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But here's a question related to your OP: Would fans want to see Irma Bunt in future Bond films if/when we do in fact see Blofeld's return? I believe Blofeld could be done without her, though some might argue otherwise. Would there be concerns over whether reintroducing Bunt might take the series one step too close to repeating OHMSS or reintroducing Tracy?
Not Blofeld either then? I think we're going to get that, yes?
Well it's too late for Blofeld. I was one who wanted him and all the other previously used Bond villains to remain in the past. Blofeld was inevitable with all the other reboots reviving their iconic villains. Zod, Moriarty, Khan...Blofeld's return was bound to happen. I want so see Bond fight new enemies. Not old ones in an updated way.
Yes, as you may know I was in the same cam,p as you, @Murdock, but I am prepared to give it a chance and see how it is handled in the upcoming Spectre.
I'm hoping for the best but I still have my doubts.
Furthermore, with Bunt there is an opportunity to cast an older actress in a more prominent role in a big studio action movie. I know Spectre has already achieved this with Bellucci but it would be nice to continue this trajectory. In fact, when Bellucci was first cast I was convinced she would be playing Irma.
Other possible casting decisions:
Kristin Scott Thomas
And based on her looks, this could very well be her breakthrough-role with bigger roles. Judging her looks and those of Tilda Swinton, I can imagine that Tilda was in fact first asked to play a possible henchwoman in SP. And when she then declined, they perhaps casted Brigitte Millar.
I see the logic in Blofeld, but I'm curious why you think Bunt should also be re-established, more than any other supplementary characters? The producers reticence is well-founded imo. I think it's a very, very tricky area and not worth the risk when the alternative is adding to our already legendary rogues gallery. All it takes is another Tamahori, a Director who on paper should do a decent job, to come in and we'll be seeing a rebooted Jaws et al. I get that Bunt isn't in the same strata in terms of popularity, but it's a slippery slope. I'm more than happy for Miller and co to be new entries into the pantheon of bizarre villains.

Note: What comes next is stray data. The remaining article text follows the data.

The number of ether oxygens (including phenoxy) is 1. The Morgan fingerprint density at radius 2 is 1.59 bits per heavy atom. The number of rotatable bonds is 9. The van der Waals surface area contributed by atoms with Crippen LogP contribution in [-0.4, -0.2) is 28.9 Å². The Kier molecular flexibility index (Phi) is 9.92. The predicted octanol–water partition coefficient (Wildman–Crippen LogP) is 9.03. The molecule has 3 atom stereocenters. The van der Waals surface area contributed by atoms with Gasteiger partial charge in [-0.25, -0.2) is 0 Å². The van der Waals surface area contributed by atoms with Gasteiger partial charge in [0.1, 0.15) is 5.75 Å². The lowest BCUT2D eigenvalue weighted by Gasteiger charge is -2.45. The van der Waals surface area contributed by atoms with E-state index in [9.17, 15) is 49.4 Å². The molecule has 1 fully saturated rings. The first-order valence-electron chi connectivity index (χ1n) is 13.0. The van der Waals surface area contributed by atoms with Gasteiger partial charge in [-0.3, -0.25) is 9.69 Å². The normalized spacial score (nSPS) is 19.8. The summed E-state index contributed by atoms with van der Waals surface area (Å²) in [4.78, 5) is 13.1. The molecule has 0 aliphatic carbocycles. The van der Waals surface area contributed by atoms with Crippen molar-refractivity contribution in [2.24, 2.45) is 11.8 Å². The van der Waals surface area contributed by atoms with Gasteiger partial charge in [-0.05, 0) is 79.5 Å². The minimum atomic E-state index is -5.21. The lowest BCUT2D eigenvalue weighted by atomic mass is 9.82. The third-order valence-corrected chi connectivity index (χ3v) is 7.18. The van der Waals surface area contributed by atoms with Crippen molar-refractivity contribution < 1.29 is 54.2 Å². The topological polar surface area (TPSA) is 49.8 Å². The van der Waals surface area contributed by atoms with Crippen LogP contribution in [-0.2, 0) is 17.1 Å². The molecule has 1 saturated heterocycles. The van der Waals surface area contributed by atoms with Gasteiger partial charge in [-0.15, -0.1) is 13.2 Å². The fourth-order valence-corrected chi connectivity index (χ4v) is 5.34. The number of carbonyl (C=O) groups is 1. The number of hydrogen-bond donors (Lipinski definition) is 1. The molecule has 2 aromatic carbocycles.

And I would love to see Swinton in a Bond film.
The case for Blofeld's return is strong especially considering his reputation as Bond's archenemey and that he has figured as the central antagonist in numerous films before. However, I think Bunt's connection to Blofeld and the role she plays in two of Fleming's novels, OHMSS and YOLT, make Bond 25 an opportune chance to bring her back.
Should they bring back back other characters? I'd be all for getting Goldfinger back if Philip Seymour Hoffman was still with us today.
Also regarding Cotillard: It's a sin she hasn't been in a Bond yet. In fact, I'm kinda thinking they should have switched out Seydoux for her. I'd much rather see Craig with Marion.
Given the direction SF seemed to be heading at times, I wouldn't be at all surprised if you're right. I think SP could prove pivotal in this sense. I'm torn, basically because I was quite fond of the direction CR and QoS seemed to be going. The sense I now get is that SP will bring even more of the 'formula' to the fore. For example, I expect to see a vehicle with gadgets, Q with a lab etc. As long as they do it well, I'm in, but I really hope the reintroductions start and finish with Blofeld and his cronies.
Me neither @Murdock.
Yes to both, excellent choices @Pierce2Daniel. That would be the kind of news to get me interested in a new Bond film.
I'm sorry, I don't understand your concerns at all. Why is it tricky really? Why is it a slippery slope?
I just believe that the reintroduction of characters has to be really carefully executed and preferably limited. It seems to all extents and purposes Blofeld will return, as such Bunt can be thrown in as baggage, and probably will be. Whether I think it's a good idea is irrelevant as it will probably happen. What I don't want to happen is for other Directors to step in and start toying with rebooting GF, or Mr.Big etc, etc. I'm not saying this will happen, but once the seeds are sown it might be difficult for all involved to step back immediately. If SP works and the audience love Blofeld's return, will the studio then consider rebooting other classic characters? My point, as I've said on several threads many times is that on the whole I would really rather they experimented with new characters and stories.